contact: Dan Ashby Director of Sales West • 949.361.8611 • firstname.lastname@example.org John Wolgamot Director of Sales East • 609.744.5466 • email@example.com
is packaged in 500 mL and 1 liter PET bottles for $1.39 and $1.99 respectively. Kiwaii is available in over 1,200 outlets through national distributors UNFI and KeHE, as well as several regional distributors. Kiwaii is authorized for sale in Giant Foods, Stop & Shop, Shaw’s, Hy-Vee, Roche Bros., Gelson’s, and Nugget Markets. For more information, please call (877) 454-9244. Nestlé Pure Life has introduced a “Pink Pack” of Pure Life bottled water designed to support breast cancer awareness. For each pack produced, Nestle will donate 10 cents to The Breast Cancer Research Foundation with a minimum donation of $350,000. 90 cents of every donated dollar will go toward research and awareness programs. The special packs are marked with a symbolic pink ribbon and the BCRF logo and are available at retailers nationwide. For more information, please call (203) 629-7219.
COCONUT WATER TONGO Coconut Water launched a line of in 16 oz. bottles in convenience stores in the Western United States. TONGO Coconut Waters feature all-natural citrus flavors and a touch of organic blue agave nectar. The beverages are packaged in recyclable 16 oz. PET bottles. For more information, please call (760) 231-0806. Bigelow Tea Company has launched a Coconut Water and Green Tea Mix. The powder mix is all-natural, gluten free, fat free, and contains no high fructose corn syrup or artificial sweeteners. The new line comes in original, pomegranate, and mango flavors and each individually wrapped packet contains 50 calories. The line is sold in six-packet box with a suggested retail price of $5.99 and is distributed nationwide. For more information, please call (203) 334-1212. KonaRed has launched KonaRed Coconut Water. The new beverage is a mix of coffee fruit extract and the water from young green coconuts. KonaRed Coconut Water is available at grocery and convenience stores throughout Hawaii, California, Washington, Oregon, Idaho, Utah and Montana. The suggested retail price for the new beverage is $2.99 -$3.49. For more information, please call (808) 212-1553.
Maxim / Ajmera, Inc. has introduced Réva Natural Coconut Water Powder. Réva is a powdered coconut water designed to mix with water. It’s all-natural and has 30 percent of the recommended daily allowance of potassium in each 16 oz. serving. The product comes in three flavors - original, mango and pineapple - and is packaged in 16 gram packets. Réva has a suggested retail price of $4.99 per eight-packet box and is currently sold online at Amazon.com. For more information, please call (800) 476-2257.
VODKA Russian Standard Vodka has announced the launch of Russian Standard Gold in the U.S. market. The vodka is inspired by the recipe developed by Russian chemist, Dmitri Mendeleev, inventor of the periodic table of elements. Russian Standard Gold is fourtimes distilled, charcoal filtered and uniquely crafted with ginseng and hand-selected Russian winter wheat. It is soft on the palate and has hints of spice, vanilla and cinnamon notes. The product is packaged in a 750 mL bottle with gift box and embossed gold-foiled label. Russian Standard Gold has a suggested retail price of $45 and is available at select retail stores nationwide. For more information, please call (212) 679-1894. Voli Light Vodka is a new low-calorie fruitinfused vodka. Voli Light Vodkas are on average 25 to 40 percent lower in calories than leading brands and contain no more than 81 calories per serving. The vodka is distilled from French wheat and pure spring water and infused with multiple fruit flavors. The product comes in five varieties: Original Lyte, Lemon, Vanilla, Raspberry Cocoa, and Orange Vanilla. Voli Light Vodkas are packaged in 750 mL bottles and have a suggested retail price is $19.99. Voli Light Vodkas are distributed at select retailers nationwide. For more information, please call (310) 289-1092. Pearl Vodka has introduced a new Wedding Cake flavor. The micro-batch vodka is distilled five times infused with flavors of vanilla almond cake and rich buttercream frosting. Pearl Vodka Wedding Cake is distributed nationwide and has a suggested retail price of $12.99 for a 750 mL bottle and $14.99 for 1 liter bottle. For more information, please call (314) 772-2626.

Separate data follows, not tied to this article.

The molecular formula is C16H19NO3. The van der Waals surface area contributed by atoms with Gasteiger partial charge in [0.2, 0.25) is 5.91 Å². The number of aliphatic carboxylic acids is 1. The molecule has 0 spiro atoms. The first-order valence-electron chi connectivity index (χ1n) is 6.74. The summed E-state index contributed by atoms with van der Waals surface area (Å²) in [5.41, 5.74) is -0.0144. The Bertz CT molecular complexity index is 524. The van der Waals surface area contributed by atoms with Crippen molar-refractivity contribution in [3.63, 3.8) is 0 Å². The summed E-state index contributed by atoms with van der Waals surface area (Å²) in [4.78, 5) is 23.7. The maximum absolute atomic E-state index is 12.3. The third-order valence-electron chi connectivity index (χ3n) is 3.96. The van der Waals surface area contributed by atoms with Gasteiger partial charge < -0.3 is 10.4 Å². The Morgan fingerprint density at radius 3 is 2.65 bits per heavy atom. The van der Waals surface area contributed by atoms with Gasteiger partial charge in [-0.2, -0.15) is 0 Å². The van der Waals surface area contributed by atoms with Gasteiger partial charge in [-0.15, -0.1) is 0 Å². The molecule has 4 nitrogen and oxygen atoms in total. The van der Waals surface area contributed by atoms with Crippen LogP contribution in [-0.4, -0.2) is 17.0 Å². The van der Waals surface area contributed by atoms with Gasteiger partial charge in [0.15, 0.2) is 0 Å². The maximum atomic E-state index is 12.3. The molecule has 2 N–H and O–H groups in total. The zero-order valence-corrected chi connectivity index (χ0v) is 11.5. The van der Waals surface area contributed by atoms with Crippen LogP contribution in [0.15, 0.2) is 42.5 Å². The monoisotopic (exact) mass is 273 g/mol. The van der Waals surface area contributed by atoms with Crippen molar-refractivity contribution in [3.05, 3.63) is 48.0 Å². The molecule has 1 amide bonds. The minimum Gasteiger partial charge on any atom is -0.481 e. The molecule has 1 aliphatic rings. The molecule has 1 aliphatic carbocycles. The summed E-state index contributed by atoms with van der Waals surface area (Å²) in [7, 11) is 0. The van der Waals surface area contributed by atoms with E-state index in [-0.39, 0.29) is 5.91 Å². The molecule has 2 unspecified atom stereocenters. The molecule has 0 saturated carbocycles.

WHISKEY Johnnie Walker has introduced Johnnie Walker Double Black to the United States. The limited edition whisky is blended from a mix of select single malts from Johnnie Walker’s reserves including both naturally smoky aged whiskies and whiskies matured in deep charred oak barrels. Double Black has a full-bodied flavor, intense smoke, dried fruit and creamy vanilla notes. The product is sold in a 750 mL bottle, has a suggested retail price of $40, and is sold at select retailers throughout the United States. For more information, please contact (203) 229-2100. Ole Smoky Moonshine is Tennessee’s first legal moonshine. The 100 proof beverage comes in three varieties: Original Unaged Corn Whiskey, Apple Pie Moonshine (Ole Smoky’s moonshine apple juice, ground cinnamon and spices), and Moonshine Cherries (fresh maraschino cherries soaked in moonshine). Ole Smoky Moonshine is packaged in 750 mL glass jars and each variety sells for between $24.95 – 34.95. The product is sold online as well as in retail stores in 17 states and select Sam’s Clubs around the country. For more information, please call (865) 436-6995.